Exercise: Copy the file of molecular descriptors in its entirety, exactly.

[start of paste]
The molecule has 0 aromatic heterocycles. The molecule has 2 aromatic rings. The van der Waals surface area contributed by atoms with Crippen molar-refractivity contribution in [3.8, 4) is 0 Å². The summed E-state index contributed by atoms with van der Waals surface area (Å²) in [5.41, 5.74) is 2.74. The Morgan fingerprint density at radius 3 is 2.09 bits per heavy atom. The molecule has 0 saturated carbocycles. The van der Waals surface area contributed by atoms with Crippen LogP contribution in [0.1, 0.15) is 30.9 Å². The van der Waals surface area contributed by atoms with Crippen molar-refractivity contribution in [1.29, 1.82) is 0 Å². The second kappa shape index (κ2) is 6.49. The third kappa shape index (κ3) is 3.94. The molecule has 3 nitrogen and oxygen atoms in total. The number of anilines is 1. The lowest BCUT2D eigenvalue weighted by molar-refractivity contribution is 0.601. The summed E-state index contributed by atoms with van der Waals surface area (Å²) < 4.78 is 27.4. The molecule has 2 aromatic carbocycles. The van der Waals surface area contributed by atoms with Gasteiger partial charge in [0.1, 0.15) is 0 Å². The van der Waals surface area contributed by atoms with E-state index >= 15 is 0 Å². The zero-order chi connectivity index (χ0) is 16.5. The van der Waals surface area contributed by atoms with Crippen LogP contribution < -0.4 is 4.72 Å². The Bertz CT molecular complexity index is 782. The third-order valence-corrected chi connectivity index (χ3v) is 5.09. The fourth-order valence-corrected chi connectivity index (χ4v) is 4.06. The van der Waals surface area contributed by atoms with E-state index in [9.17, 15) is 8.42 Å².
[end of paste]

The molecule has 0 aromatic heterocycles. The molecule has 2 aromatic rings. The van der Waals surface area contributed by atoms with Crippen molar-refractivity contribution in [3.8, 4) is 0 Å². The summed E-state index contributed by atoms with van der Waals surface area (Å²) in [5.41, 5.74) is 2.74. The Morgan fingerprint density at radius 3 is 2.09 bits per heavy atom. The molecule has 0 saturated carbocycles. The van der Waals surface area contributed by atoms with Crippen LogP contribution in [0.1, 0.15) is 30.9 Å². The van der Waals surface area contributed by atoms with Crippen molar-refractivity contribution in [1.29, 1.82) is 0 Å². The second kappa shape index (κ2) is 6.49. The third kappa shape index (κ3) is 3.94. The molecule has 3 nitrogen and oxygen atoms in total. The number of anilines is 1. The lowest BCUT2D eigenvalue weighted by molar-refractivity contribution is 0.601. The summed E-state index contributed by atoms with van der Waals surface area (Å²) < 4.78 is 27.4. The molecule has 2 aromatic carbocycles. The van der Waals surface area contributed by atoms with Gasteiger partial charge in [0.1, 0.15) is 0 Å². The van der Waals surface area contributed by atoms with E-state index >= 15 is 0 Å². The zero-order chi connectivity index (χ0) is 16.5. The van der Waals surface area contributed by atoms with Crippen LogP contribution < -0.4 is 4.72 Å². The Bertz CT molecular complexity index is 782. The third-order valence-corrected chi connectivity index (χ3v) is 5.09. The fourth-order valence-corrected chi connectivity index (χ4v) is 4.06. The van der Waals surface area contributed by atoms with E-state index in [9.17, 15) is 8.42 Å².